The Tian Shan mountain range is a large, isolated range surrounded by the desert basins of northern China, extending 2,500 km east-to-west across Central Asia. Similar to the Rocky Mountains of North America, the Tian Shan mountain range is thought to be an example of intra-continental mountain-building in the world. Ridges in the Tian Shan average about 4,000 m while the highest summits exceed 7,400 m elevation.
European Space Agency’s Sentinel-2A satellite takes us over northwestern China near the border with Kazakhstan and Kyrgyzstan in this false-color image.
The glaciers of Tian Shan have lost about a quarter of their ice mass since the 1960s, and scientists estimate that half of the remaining glaciers will have melted by 2050. Glaciers are a key indicator of climate change, and their melting poses threats to communities living downstream.
We know well that snow and clouds are both white – had this image been in true colour, we wouldn’t be able to differentiate between the two. But Sentinel-2’s imager can view the area in different parts of the spectrum, and can separate clouds from snow. In this image, clouds are white while snow appears blue. This is particularly important for mapping snow cover.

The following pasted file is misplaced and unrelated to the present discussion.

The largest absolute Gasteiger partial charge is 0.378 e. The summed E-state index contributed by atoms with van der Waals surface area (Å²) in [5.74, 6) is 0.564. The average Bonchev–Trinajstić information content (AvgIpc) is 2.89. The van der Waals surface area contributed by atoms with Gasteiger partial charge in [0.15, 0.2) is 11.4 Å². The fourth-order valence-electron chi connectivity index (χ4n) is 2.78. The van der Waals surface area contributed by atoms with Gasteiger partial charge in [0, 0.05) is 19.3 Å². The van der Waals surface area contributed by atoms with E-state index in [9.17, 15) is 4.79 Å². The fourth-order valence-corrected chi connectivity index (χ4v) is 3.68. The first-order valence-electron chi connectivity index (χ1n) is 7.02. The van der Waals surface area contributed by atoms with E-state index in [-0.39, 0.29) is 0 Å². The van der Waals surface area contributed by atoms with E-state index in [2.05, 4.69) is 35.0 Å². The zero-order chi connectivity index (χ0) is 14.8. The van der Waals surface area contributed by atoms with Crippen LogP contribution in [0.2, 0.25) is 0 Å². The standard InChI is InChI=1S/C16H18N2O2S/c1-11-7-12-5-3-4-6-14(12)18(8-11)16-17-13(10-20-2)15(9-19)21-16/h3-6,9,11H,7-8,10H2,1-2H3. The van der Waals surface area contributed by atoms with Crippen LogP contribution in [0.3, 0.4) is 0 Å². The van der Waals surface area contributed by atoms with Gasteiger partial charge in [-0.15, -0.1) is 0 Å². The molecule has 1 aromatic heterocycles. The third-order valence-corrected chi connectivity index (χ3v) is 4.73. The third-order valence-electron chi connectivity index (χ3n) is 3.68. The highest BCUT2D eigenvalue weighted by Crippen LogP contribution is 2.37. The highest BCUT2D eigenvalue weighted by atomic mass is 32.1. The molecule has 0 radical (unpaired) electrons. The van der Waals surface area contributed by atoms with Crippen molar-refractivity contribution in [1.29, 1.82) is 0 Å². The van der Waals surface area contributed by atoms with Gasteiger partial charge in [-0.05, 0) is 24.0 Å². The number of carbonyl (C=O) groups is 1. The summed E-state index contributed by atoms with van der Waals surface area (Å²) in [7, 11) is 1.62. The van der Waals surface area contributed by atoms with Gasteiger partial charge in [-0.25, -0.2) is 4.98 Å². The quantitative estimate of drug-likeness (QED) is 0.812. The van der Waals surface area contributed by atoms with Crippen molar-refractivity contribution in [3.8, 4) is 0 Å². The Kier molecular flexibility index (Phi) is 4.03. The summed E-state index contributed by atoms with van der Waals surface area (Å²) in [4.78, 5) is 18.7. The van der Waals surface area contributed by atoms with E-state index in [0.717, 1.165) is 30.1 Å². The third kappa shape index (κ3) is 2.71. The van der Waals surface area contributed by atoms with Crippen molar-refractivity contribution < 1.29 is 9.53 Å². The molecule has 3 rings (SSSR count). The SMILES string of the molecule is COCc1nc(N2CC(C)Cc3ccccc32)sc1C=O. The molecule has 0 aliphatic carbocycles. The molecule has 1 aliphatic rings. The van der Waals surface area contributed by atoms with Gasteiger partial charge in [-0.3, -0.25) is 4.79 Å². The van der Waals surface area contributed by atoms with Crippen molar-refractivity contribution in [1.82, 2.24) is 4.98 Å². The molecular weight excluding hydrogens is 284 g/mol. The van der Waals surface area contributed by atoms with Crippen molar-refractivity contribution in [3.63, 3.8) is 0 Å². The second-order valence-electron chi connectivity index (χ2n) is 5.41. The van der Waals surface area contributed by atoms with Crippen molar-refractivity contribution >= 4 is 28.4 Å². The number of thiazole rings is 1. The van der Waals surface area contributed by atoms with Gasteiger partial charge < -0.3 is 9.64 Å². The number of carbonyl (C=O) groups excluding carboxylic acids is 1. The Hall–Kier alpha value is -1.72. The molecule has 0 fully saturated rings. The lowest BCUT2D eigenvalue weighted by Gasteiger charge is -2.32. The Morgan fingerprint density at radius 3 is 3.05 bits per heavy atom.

A few clouds can been seen over the mountains near the centre of the image, with thicker cloud cover in the valleys to the north.
The orange area on the right side of the image is part of the Bayanbulak Basin, a large grassland area of about 24 000 sq km. Although not pictured, the basin also hosts an important wetland and China’s very own ‘Swan lake’ – the highest-altitude breeding ground for swans in the world.
This area of the Tian Shan mountains in China’s Xinjiang Region became a UNESCO World Heritage Site in 2013.
Credit: Earth.com Staff/European Space Agency